DN: I hope it’s David Cronenberg.

ME: Oh, no, it’s not. [laughter] But I wouldn’t be able to keep it a secret, I would say to you.

DN: Yes.

ME: I’m dying. It’s David Cronenberg or Brandon, I love them both. I love David more, of course.

DN: Yes. Well, thank you for being on the show today, Mariana.

ME: No, thank you. It was very, very nice. You made me think, which rare because at this point, I just– [laughter] Oh, the novel is from 2019 and we are in 2022 so it’s kind of far away from me and I have certain things that it’s not repeating myself and trying to be a bad interviewee, but the thing is that sometimes you forget about it. They’re asking things and it’s like, “What? I wrote that?” But this was very nice because it made me think about it again and how serious it was to write it.

DN: Yeah, well, it was a pleasure. We were talking today to Mariana Enriquez about her latest novel, her first in English, Our Share of Night. You’ve been listening to Between the Covers. I’m David Naimon, your host.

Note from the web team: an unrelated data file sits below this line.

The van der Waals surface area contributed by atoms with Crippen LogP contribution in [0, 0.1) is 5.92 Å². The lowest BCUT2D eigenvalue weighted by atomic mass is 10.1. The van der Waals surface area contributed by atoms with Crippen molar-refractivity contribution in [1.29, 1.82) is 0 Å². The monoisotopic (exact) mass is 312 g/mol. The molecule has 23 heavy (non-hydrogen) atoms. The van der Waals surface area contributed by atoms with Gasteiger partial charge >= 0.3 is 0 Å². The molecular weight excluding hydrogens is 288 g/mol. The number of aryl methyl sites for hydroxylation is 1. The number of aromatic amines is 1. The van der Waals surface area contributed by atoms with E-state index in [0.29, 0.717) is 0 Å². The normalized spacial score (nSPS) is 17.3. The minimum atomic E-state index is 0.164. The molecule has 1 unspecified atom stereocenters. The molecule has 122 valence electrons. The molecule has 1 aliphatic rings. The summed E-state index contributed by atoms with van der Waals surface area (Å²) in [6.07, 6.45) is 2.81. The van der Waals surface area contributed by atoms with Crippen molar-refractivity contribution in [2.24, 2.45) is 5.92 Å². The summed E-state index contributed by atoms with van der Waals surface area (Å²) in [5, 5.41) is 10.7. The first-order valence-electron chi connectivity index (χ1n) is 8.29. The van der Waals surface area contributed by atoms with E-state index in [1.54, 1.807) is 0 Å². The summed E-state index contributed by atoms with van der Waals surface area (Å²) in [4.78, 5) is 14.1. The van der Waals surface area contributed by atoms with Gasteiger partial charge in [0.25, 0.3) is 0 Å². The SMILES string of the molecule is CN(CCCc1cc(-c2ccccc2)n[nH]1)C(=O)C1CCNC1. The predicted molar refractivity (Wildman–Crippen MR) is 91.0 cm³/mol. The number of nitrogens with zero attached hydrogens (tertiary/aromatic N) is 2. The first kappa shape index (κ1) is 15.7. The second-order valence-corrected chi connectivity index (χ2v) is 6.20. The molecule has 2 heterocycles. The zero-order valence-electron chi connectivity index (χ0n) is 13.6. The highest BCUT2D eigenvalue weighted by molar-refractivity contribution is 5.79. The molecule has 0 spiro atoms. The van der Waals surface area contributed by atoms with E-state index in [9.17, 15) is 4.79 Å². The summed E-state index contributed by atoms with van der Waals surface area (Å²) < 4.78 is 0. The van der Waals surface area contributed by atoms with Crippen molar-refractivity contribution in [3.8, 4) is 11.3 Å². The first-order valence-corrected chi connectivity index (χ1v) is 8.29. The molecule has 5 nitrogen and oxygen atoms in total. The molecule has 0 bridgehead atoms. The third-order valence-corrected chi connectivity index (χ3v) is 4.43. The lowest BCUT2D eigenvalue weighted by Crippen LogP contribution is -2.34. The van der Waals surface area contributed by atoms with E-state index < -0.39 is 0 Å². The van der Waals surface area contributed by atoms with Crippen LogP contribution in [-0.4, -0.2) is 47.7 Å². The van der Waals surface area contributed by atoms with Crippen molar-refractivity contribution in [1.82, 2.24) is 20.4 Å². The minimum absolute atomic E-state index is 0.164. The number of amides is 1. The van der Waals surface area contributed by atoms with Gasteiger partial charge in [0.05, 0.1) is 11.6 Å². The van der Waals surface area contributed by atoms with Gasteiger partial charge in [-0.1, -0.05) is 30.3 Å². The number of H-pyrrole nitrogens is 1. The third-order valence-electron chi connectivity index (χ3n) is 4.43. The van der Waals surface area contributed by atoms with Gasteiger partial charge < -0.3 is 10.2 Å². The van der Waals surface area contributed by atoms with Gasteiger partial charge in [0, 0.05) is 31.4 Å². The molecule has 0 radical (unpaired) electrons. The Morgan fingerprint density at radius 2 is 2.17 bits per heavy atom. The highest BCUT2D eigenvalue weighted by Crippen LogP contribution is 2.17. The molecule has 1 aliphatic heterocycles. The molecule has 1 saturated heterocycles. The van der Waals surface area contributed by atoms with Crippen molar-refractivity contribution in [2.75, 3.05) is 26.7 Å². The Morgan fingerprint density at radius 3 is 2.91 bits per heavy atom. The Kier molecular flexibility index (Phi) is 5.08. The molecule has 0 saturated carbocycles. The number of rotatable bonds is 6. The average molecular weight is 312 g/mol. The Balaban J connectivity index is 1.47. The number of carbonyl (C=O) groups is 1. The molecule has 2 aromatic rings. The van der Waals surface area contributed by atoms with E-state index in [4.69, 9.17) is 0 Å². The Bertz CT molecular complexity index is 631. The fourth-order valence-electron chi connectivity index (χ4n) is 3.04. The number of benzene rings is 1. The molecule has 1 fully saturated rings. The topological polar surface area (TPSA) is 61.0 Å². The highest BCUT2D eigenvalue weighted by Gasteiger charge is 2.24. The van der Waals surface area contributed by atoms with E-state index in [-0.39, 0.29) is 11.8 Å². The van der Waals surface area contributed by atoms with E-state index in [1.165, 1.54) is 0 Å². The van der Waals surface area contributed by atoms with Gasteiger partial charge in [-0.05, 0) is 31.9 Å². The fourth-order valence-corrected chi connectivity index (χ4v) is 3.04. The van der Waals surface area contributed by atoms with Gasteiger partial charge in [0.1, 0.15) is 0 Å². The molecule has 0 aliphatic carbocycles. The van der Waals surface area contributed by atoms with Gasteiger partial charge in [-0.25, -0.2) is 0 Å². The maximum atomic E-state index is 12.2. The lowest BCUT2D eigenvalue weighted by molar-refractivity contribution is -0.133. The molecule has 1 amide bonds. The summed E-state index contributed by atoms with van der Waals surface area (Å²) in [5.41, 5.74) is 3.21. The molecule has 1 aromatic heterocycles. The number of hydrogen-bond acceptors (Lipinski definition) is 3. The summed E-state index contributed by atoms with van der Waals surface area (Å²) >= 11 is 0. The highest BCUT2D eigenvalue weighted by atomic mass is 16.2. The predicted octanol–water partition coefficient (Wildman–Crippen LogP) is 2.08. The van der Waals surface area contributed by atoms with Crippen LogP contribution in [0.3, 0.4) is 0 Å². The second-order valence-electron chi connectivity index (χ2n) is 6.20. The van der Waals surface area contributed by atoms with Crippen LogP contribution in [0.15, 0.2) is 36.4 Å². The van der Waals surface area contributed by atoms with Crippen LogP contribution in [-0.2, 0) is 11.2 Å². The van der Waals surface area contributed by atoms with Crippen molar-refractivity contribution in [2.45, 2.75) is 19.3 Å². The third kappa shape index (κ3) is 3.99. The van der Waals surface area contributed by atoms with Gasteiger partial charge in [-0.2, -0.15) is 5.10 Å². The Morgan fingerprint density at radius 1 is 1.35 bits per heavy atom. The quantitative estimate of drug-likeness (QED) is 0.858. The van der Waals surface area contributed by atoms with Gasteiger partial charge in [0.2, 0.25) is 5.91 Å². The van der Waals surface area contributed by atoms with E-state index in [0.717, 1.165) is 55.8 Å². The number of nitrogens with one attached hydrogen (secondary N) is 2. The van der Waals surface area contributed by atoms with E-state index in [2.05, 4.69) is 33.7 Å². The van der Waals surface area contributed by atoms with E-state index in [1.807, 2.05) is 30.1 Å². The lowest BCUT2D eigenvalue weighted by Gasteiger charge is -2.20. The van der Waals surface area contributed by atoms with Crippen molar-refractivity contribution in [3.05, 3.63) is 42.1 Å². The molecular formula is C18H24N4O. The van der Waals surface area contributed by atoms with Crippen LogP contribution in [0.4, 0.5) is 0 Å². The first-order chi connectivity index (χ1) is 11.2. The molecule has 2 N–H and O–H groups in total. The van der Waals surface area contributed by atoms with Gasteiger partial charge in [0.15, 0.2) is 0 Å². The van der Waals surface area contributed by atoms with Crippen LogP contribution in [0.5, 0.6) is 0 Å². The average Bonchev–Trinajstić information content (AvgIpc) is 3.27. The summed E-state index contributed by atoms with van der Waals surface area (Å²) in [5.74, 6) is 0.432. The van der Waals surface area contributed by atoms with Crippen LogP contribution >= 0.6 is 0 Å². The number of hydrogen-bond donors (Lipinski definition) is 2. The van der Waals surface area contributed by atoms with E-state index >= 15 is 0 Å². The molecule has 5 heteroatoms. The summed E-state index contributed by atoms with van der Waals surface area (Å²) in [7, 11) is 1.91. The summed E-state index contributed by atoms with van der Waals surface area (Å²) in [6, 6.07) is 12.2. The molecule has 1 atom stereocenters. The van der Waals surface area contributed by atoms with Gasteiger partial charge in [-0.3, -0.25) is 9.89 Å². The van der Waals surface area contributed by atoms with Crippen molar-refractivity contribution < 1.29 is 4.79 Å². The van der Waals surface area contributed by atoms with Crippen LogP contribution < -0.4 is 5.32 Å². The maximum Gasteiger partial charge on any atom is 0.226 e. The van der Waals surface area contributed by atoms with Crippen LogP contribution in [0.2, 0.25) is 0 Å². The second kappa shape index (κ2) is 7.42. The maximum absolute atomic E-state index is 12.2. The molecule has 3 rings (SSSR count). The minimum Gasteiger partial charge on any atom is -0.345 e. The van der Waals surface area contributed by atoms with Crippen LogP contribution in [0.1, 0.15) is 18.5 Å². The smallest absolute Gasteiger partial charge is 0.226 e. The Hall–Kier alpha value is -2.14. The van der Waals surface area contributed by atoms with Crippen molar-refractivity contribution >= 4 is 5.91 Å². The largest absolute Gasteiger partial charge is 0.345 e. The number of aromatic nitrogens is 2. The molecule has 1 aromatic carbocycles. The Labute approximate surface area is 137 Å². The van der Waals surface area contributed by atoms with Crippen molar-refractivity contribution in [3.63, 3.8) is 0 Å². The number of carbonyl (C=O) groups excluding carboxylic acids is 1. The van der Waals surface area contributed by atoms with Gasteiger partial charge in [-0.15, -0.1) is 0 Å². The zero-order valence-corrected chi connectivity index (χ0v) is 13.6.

Today’s program was recorded at the volunteer-powered, non-commercial, listener-sponsored, full-strength, makeshift home office of me, David Naimon. If you enjoyed today’s conversation with Mariana Enriquez, don’t miss the past one with Mexican writer Fernanda Melchor, which is also about questions of horror and the fantastic in relation to place and in relation to gender. It’s a great complement to today’s episode. For the bonus audio archive, we are adding a long-form conversation with Mariana’s translator, Megan McDowell. This joins long-form conversations with Melchor’s translator Sophie Hughes, Ocampo’s translator Suzanne Jill Levine, and a first conversation with Megan McDowell about translating Alejandro Zambra. There are also readings and craft talks from many past guests; from Marlon James to Cristina Rivera Garza to Ted Chiang. These generous contributions join collectibles from everyone from Ursula K. Le Guin to Mattilda Bernstein Sycamore, the Tin House early readership subscription, getting 12 books over the course of a year months before they’re available to the general public, to getting a bundle of books selected by me and sent to you. In addition, every supporter can join our brainstorm of future guests and every listener-supporter receives the supplemental resources with each conversation. You can find out more at Or if you prefer a one-time donation, you can do so via PayPal at I’d like to thank the Tin House team: Elizabeth Demeo and Alyssa Ogi in the Book Division, Becky Kraemer and Jae Nichelle in Publicity, and Lance Cleland, the Director of the Summer and Winter Tin House Writers Workshops. Finally, I’d like to thank Imre Lodbrog and Barbara Browning for creating the outro. Their album Imre Lodbrog et sa Petite Amie can be found on iTunes and Barbara Browning’s trove of ukulele covers can be found at